Barrios wrote over 300 works. Some of his most popular being "Las Abejas", "Vals No. 3", "Julia Florida", and "La Catedral". It is believed that Barrios was inspired to write "La Catedral" after listening to slow organ music of Johann Sebastian Bach. It is generally regarded as his greatest work. It is done in three movements, the first to being slow and soft, with the third bringing an element of speed, passion and virtuostic compositional craftsmanship. The piece even won the approval of Andrés Segovia, who had little respect for Barrios' other works.


Barrios died in 1944. After his death, he was practically forgotten, however Segovia flourished in classical guitar music for 44 more years until his death in 1988. In the '70s and '80s, Barrios' music began to gain popularity again amoung classical guitarists. The famous contemporary classical guitarist John Williams, ironically a former student of Segovia, is one of the most responsible for reviving the music of Barrios. Williams has spoken about Barrios, stating:

"Agustín Barrios and Mangoré, to give him his full name, is this great paraguayan guitarist composer, and he lived from 1885 to the early 1940s, and his music is just, it's everything! He wrote is baroque-style, he wrote in 19th century romantic style, and he wrote in his own sort of semi-folk style....and I think the greatest guitarist composer, in other words, guitarist who wrote guitar music, of all!"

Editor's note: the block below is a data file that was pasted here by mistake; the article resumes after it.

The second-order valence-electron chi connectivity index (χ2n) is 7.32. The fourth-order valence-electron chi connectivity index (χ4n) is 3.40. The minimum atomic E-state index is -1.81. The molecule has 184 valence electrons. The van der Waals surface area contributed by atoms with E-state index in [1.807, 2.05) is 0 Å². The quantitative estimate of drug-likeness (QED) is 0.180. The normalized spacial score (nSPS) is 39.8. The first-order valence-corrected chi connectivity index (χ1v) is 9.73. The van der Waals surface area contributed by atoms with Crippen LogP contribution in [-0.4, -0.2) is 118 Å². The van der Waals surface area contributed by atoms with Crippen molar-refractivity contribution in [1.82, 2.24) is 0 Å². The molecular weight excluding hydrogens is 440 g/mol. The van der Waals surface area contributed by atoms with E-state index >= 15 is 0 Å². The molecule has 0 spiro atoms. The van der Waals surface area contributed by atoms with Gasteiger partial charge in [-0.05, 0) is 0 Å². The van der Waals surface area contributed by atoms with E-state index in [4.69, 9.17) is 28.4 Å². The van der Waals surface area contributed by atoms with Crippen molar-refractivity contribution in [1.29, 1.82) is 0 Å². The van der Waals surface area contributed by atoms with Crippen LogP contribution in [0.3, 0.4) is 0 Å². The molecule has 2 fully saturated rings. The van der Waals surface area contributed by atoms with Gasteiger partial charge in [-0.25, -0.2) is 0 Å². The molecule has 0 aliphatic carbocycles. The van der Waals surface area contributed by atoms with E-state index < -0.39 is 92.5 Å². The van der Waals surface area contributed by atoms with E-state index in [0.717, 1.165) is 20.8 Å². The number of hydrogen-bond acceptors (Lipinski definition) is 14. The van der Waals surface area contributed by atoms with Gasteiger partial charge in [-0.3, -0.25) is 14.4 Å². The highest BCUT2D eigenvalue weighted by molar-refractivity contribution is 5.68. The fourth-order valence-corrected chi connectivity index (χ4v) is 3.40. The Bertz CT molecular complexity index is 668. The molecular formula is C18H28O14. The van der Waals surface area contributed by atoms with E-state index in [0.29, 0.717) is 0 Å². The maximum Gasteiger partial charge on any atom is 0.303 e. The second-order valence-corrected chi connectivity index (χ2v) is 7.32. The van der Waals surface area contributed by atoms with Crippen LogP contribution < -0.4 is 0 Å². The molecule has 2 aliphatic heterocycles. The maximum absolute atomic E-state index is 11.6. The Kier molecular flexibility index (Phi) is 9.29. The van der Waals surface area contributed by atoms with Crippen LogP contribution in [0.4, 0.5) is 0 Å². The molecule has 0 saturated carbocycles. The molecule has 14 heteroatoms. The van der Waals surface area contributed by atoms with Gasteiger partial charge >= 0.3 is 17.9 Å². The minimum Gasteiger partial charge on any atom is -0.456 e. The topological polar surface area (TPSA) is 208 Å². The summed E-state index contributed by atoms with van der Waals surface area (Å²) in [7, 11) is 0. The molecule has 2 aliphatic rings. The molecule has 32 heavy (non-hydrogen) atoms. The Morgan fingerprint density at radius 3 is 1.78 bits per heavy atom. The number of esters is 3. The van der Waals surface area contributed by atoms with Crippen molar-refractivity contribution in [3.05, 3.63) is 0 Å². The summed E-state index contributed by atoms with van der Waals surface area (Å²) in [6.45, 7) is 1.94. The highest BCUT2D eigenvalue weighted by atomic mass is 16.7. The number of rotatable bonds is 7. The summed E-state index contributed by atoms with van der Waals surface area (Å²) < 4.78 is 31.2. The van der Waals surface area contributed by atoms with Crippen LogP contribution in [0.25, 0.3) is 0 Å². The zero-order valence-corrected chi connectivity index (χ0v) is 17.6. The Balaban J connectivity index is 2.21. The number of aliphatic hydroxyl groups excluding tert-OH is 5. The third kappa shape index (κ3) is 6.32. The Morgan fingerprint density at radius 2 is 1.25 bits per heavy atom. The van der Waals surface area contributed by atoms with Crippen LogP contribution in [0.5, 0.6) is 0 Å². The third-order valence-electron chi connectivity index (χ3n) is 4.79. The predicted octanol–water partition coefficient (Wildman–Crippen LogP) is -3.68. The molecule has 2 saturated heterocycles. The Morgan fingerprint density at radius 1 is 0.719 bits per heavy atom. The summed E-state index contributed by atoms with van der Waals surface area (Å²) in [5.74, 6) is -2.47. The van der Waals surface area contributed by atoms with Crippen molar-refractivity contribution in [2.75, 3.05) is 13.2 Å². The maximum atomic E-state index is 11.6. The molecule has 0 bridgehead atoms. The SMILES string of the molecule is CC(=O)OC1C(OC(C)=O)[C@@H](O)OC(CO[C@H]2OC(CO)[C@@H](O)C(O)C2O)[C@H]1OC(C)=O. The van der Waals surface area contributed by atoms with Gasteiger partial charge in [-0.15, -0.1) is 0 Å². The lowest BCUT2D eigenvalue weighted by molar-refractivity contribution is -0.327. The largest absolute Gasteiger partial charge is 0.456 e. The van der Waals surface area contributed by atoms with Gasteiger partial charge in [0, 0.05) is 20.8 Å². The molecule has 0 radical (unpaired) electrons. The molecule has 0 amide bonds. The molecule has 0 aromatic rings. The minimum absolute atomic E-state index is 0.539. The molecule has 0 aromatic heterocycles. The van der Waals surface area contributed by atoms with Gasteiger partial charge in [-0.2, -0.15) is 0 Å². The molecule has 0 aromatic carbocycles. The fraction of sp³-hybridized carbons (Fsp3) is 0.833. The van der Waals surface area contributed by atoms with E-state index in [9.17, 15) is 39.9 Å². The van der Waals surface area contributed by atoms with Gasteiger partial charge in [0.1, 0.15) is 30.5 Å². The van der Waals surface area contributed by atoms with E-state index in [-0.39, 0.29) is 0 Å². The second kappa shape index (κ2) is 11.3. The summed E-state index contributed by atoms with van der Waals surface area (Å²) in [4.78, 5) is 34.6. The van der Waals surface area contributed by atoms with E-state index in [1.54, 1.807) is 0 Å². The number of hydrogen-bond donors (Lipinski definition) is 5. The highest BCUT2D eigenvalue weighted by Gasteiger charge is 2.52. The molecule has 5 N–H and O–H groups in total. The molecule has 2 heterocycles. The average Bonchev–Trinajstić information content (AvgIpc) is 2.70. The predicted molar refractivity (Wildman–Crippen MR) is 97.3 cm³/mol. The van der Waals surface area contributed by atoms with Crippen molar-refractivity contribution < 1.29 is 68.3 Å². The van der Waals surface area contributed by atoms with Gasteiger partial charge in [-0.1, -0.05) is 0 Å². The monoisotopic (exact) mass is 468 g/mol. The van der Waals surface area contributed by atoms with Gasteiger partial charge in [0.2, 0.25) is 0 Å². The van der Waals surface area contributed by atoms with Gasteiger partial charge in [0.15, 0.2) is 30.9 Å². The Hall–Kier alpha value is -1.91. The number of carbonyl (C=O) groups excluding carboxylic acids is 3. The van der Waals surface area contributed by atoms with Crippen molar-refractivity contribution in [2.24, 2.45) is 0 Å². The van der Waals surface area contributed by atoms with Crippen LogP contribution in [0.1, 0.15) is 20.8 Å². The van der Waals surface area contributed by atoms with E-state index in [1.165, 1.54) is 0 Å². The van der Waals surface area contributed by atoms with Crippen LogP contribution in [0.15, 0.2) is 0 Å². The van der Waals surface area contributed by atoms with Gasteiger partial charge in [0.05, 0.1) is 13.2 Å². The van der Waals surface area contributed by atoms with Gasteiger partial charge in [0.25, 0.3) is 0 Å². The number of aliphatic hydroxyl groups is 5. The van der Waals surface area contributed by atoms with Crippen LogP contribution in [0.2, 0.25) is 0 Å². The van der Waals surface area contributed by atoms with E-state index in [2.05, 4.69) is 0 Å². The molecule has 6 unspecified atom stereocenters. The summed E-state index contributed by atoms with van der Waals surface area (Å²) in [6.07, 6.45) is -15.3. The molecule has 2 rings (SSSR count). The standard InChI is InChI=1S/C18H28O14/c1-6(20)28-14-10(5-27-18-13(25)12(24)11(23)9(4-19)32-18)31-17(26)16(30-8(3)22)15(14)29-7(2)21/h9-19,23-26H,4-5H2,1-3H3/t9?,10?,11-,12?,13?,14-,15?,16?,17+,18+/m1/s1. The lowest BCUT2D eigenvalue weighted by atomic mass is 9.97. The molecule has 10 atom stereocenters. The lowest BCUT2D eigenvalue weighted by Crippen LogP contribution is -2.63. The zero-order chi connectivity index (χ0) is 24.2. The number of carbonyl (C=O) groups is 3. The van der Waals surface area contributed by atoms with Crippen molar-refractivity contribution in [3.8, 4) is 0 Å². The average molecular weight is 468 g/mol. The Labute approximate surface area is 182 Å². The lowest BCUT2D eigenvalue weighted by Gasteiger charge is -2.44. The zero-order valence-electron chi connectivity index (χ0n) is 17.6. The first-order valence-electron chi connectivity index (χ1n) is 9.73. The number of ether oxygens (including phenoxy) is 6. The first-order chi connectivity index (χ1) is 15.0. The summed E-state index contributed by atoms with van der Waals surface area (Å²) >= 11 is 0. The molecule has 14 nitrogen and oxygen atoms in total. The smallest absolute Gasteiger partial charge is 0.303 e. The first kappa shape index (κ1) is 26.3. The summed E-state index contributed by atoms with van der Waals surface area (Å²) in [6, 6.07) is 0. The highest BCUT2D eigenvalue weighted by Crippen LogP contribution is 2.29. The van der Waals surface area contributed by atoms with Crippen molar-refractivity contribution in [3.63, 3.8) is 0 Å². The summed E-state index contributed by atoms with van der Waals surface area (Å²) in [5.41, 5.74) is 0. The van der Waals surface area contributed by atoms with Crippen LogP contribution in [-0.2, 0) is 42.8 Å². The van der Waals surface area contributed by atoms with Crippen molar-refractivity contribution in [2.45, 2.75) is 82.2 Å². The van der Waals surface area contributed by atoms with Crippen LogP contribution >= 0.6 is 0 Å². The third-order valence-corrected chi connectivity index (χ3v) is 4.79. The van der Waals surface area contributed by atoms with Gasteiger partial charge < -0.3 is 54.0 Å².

"He had a real feeling for form...You never felt they were too long or too short, and melodically they sort of used to join up. They weren't just one little clever idea. His harmony's almost like a Jazz musician. I used to think, well I still do, that a lot of his phrases are like Django Reinhardt, the great Jazz Gypsy guitarist...one tune sort of takes you, without you knowing it, into another part of the tune"

In conclusion, the music of Barrios is some of the most well-respected and famous work of guitar music. He is one of the most influencial guitarists, having brought it to concert halls along with Segovia and Tárrega, and his music, with the high virtuosity, compositional craftsmanship and unique styles will always hold him as one of the greatest guitarists of all.
there's no way anyone's gonna read all of that
Godin Velocity w/ Schaller locking tuners
Ibanez RG7321 w/ Dimarzio Crunchlab & Liquifire
Seagull Coastline S6 Burst GT QI
Random Ibanez Bass

Blackstar HT-5 Head
Avatar Contemporary 212 Cab
Peavey Valveking 112
Quote by Sir Edwin CBE
Change the title if possible - Barrio is a term for a Spanish ghetto.

I would have liked to put his full name, but he is often called just "Barrios". I still would have put his full name, but if I submitted this asa column, UG acts funny sometimes towards accent characters.
Quote by stevo_92
there's no way anyone's gonna read all of that

that was actually the first post i read all the way through

Ibanez S370 (all custom)
Mesa Boogie Studio Pre
Fender Champ 25se (used to power Mesa pre)
Custom 2x12 cab w/ Eminence Texas Heats